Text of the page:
Filed: December 21, 2005
APPELLATE COURT OF ILLINOIS
WORKERS' COMPENSATION COMMISSION DIVISION
|VULCAN MATERIALS COMPANY,
THE INDUSTRIAL COMMISSION et al.
(Patrick Dunne, Appellee).
|Appeal from the Circuit Court of Cook
JUSTICE CALLUM delivered the opinion of the court:
Employer, Vulcan Materials Company, challenges a decision of the Industrial Commission,(1) confirmed by the trial court, that it must pay claimant, Patrick Dunne, interest on his award of medical expenses. Employer argues that a medical expenses award is not "compensation" for the purpose of awarding interest pursuant to section 19(n) of the Workers' Compensation Act (Act) (820 ILCS 305/19(n) (West 2002)). We affirm.
Claimant filed an application for adjustment of claim under the Act. An arbitrator awarded claimant 82/7 weeks of temporary total disability (TTD) benefits, amounting to $6,753.52; $25,506.90 in medical expenses; and $43,989 in permanent partial disability (PPD) benefits, representing a finding that claimant was permanently disabled to the extent of 20% of a person. On August 20, 2003, the Commission affirmed and adopted the arbitrator's decision.
On September 30, 2003, employer paid claimant $76,748.64. This represented the TTD, PPD, and medical expenses awards and interest on the TTD and PPD awards. Upon receiving the payment, claimant's counsel wrote employer and asserted that interest also was due on the medical expenses award. Applying the tendered amount first to the accumulated interest, counsel demanded an additional $294.84 plus interest on that amount. Relying on Kuhl v. Industrial Comm'n, 147 Ill. App. 3d 519 (1986), employer responded that the Act did not require interest on the medical expenses award.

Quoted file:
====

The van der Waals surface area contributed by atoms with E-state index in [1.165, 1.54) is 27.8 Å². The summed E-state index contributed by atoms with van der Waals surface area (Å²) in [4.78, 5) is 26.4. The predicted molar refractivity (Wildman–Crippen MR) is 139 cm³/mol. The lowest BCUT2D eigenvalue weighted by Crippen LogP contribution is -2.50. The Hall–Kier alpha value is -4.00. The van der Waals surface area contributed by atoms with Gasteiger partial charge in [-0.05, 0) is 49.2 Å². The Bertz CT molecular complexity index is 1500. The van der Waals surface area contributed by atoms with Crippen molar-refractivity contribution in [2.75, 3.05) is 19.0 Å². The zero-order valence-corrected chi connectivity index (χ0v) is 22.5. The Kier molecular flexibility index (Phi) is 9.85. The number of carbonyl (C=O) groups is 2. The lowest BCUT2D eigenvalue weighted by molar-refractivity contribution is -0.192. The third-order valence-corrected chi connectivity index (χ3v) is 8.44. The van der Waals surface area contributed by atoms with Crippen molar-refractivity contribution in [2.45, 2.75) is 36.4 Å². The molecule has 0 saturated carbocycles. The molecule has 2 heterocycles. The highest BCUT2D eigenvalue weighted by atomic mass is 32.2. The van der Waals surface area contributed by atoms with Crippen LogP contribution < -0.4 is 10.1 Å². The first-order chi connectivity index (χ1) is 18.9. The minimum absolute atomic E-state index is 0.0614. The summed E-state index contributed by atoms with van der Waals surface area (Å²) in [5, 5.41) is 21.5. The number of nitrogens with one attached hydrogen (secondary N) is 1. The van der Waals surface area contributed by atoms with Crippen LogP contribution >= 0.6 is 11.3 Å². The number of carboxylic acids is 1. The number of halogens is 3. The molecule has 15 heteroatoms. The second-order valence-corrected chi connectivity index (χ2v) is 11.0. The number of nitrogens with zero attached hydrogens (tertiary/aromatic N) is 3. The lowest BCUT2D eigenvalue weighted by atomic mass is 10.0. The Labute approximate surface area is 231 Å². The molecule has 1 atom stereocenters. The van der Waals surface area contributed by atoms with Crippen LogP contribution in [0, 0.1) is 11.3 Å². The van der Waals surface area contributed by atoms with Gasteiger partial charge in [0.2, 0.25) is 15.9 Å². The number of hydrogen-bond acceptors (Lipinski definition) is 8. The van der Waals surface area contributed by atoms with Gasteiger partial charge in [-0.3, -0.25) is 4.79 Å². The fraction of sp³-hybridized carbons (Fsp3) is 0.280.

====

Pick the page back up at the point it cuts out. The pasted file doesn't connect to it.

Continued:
On December 1, 2003, claimant petitioned for attorney fees and penalties pursuant to sections 16 and 19(k) of the Act (820 ILCS 305/16, 19(k) (West 2002)). The Commission found that Kuhl was no longer valid after McMahan v. Industrial Comm'n, 183 Ill. 2d 499 (1998), which held that medical benefits are "compensation," and therefore ruled that claimant was entitled to interest on his medical expenses award. The Commission found, however, that employer's reliance on Kuhn was not unreasonable or vexatious so as to justify attorney fees and penalties. On judicial review, the trial court confirmed the Commission's decision. Employer timely appealed.
On appeal, employer argues that section 19(n) of the Act, which governs interest on arbitration awards, does not apply to an award of medical expenses. It is employer's position that a medical expenses award is not "compensation" under section 19(n), which provides:
"After June 30, 1984, decisions of the Industrial Commission reviewing an award of an arbitrator of the Commission shall draw interest at a rate equal to the yield on indebtedness issued by the United States Government with a 26-week maturity next previously auctioned on the day on which the decision is filed. *** Interest shall be drawn from the date of the arbitrator's award on all accrued compensation due the employee through the day prior to the date of payments. ***